Last summer, my mother-in-law was gifted with a calla lily. She loved it. She has respiratory issues, so not all plants, especially not most flowering plants, are good for her home.
(She has great aptitude for growing African violets, which stay green and lush all year, with or without blooms.)
She lamented to me that she had killed the lily. She asked me if I wanted to rescue it. I looked at it and I smiled, saying, “Sure, I’ll give it a whirl.”
MIL thought she killed her calla lily. Shh, she didn’t.
She’s just not familiar with the dormancy period of flowering plants, tee-hee.
The reason I’m giggling is because I took the lily home, carefully groomed it, gently pulling its dead leaves off as they withered, stuck it on the highest shelf in the bathroom, where it received constant low light over winter, and last week, I pulled it out, set it in the sun, gave it a little water, and poof! the calla lily knows it’s spring!
I fed it Monday, and am hoping by the time Mother’s Day rolls around, I will be able to re-pot it in a pretty permanent container, and give it back to her. Then I will explain the magic of dormancy.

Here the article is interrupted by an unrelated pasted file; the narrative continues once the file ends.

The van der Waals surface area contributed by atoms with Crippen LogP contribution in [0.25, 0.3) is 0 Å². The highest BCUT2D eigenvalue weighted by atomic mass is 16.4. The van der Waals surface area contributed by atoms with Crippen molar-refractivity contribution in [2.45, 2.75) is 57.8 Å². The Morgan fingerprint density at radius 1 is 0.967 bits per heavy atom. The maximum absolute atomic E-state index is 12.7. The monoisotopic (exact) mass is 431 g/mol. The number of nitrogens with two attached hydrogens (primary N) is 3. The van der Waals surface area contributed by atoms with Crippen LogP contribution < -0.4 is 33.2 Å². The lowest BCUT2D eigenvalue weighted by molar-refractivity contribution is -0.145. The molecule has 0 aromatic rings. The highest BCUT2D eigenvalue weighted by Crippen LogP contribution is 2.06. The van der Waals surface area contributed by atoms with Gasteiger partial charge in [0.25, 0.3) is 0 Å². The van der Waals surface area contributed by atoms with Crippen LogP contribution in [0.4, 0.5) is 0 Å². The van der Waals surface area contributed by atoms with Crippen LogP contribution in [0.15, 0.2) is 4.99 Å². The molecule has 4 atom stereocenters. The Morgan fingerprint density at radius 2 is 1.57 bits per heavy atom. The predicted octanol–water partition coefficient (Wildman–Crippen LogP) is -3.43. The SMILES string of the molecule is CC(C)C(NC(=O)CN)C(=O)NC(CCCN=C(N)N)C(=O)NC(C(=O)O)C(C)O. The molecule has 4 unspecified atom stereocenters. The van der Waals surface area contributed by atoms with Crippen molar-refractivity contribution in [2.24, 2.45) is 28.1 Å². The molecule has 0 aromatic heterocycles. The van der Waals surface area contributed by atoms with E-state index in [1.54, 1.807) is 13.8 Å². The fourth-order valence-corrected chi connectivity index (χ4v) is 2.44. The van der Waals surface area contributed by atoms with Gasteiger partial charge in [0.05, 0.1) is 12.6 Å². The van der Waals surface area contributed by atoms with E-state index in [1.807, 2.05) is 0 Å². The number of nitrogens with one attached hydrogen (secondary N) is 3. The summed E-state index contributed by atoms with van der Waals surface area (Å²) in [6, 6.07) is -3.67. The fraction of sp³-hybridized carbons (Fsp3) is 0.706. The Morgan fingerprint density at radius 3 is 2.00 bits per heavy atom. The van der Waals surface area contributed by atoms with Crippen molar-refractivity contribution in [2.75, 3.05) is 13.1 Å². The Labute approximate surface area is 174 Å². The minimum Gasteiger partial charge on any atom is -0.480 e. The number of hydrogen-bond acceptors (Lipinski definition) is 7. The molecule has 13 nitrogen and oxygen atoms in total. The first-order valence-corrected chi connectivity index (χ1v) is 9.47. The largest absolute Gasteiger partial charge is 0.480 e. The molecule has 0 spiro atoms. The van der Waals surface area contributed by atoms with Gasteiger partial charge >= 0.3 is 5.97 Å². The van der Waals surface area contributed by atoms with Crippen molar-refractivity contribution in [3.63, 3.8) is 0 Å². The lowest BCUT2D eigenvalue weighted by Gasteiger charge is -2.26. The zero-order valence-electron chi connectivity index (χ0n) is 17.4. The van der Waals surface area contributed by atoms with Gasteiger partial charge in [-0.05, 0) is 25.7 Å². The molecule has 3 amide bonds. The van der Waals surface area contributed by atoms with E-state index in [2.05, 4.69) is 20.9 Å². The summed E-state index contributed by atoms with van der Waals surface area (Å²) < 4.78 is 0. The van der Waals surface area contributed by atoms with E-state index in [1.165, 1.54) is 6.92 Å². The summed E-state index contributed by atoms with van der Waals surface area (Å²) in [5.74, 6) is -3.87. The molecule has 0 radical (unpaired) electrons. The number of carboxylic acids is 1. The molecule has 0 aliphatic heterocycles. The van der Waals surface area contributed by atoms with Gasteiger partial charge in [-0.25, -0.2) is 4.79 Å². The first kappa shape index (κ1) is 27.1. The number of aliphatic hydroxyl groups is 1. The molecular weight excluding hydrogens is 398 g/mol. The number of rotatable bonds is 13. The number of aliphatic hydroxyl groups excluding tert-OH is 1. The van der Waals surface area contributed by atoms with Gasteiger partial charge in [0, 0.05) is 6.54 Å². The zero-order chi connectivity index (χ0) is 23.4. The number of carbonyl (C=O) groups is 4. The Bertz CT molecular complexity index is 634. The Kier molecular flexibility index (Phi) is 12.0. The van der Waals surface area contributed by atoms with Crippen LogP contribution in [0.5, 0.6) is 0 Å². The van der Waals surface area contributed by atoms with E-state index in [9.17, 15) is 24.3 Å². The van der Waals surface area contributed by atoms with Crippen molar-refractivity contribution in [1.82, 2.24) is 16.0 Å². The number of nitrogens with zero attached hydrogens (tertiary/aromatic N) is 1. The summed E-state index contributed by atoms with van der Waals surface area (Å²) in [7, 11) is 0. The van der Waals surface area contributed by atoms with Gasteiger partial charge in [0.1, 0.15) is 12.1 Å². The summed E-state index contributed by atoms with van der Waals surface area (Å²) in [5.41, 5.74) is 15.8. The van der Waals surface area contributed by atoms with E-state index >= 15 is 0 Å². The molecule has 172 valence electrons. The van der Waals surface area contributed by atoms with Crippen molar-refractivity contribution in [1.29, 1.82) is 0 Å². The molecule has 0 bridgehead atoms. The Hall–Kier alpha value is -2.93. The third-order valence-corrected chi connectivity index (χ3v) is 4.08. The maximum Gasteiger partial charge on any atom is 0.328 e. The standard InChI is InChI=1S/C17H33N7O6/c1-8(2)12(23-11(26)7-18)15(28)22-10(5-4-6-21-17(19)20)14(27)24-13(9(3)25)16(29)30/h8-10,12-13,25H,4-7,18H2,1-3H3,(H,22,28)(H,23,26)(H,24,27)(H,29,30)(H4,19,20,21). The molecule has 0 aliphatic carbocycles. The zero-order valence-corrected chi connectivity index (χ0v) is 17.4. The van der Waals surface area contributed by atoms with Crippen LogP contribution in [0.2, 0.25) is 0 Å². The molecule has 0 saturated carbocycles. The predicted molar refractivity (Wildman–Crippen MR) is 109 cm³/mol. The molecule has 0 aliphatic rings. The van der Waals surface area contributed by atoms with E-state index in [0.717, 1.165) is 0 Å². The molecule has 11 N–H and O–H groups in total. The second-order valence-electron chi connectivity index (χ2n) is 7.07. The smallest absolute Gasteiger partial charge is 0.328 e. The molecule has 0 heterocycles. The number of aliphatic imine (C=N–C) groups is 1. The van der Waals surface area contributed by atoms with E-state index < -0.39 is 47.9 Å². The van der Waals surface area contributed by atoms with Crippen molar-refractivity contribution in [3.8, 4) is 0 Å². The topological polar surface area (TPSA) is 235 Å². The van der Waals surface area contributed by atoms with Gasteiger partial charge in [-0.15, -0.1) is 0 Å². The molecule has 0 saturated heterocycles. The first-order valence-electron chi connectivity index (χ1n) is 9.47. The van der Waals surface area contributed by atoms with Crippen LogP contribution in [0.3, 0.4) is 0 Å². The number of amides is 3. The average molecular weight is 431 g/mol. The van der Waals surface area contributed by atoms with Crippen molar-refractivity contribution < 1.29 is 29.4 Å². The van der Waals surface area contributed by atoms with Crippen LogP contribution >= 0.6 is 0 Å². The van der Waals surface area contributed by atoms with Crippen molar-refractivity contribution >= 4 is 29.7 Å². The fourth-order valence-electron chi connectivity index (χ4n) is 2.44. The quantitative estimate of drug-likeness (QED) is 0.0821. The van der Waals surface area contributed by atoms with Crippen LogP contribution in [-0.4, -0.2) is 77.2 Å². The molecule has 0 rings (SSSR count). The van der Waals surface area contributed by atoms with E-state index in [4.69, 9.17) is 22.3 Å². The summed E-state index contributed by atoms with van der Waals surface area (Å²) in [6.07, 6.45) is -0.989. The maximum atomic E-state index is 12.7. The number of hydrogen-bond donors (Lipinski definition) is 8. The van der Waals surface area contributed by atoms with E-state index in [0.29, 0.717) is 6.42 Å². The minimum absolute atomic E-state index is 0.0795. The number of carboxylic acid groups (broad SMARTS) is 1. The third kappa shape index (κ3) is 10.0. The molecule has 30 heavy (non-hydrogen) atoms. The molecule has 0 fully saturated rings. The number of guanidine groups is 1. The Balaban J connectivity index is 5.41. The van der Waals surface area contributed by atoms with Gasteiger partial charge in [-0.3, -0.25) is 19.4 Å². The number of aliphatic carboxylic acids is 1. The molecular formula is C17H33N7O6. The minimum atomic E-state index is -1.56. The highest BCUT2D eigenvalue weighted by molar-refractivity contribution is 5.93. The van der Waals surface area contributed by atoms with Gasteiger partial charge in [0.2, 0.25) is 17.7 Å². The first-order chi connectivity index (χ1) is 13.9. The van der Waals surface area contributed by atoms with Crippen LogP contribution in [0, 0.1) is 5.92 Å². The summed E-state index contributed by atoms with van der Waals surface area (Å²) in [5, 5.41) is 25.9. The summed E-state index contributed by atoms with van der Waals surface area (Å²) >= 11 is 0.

This is a woman who tells the children that Jesus painted the pretty fall foliage, so she will no doubt love the resurrection.
In the meantime, I gave her an orchid for Christmas, and explained how easy it would be to care for, if she did x, y, and z. The orchid is still going strong, so I think that’s a good sign. I know it’s a boost for her confidence.
You see, that’s why I didn’t tell her how to do it. MIL would fuss over it and worry about it. And if it didn’t come back, she’d take it personally. They don’t always come back, but the odds are in her favor. If she wants me to keep doing it, I will, but I really think she can manage.
For me, this is one of those things I’m so eager about, I actually get giddy! The anticipation of returning the calla lily to her is intoxicating! I’m getting so excited!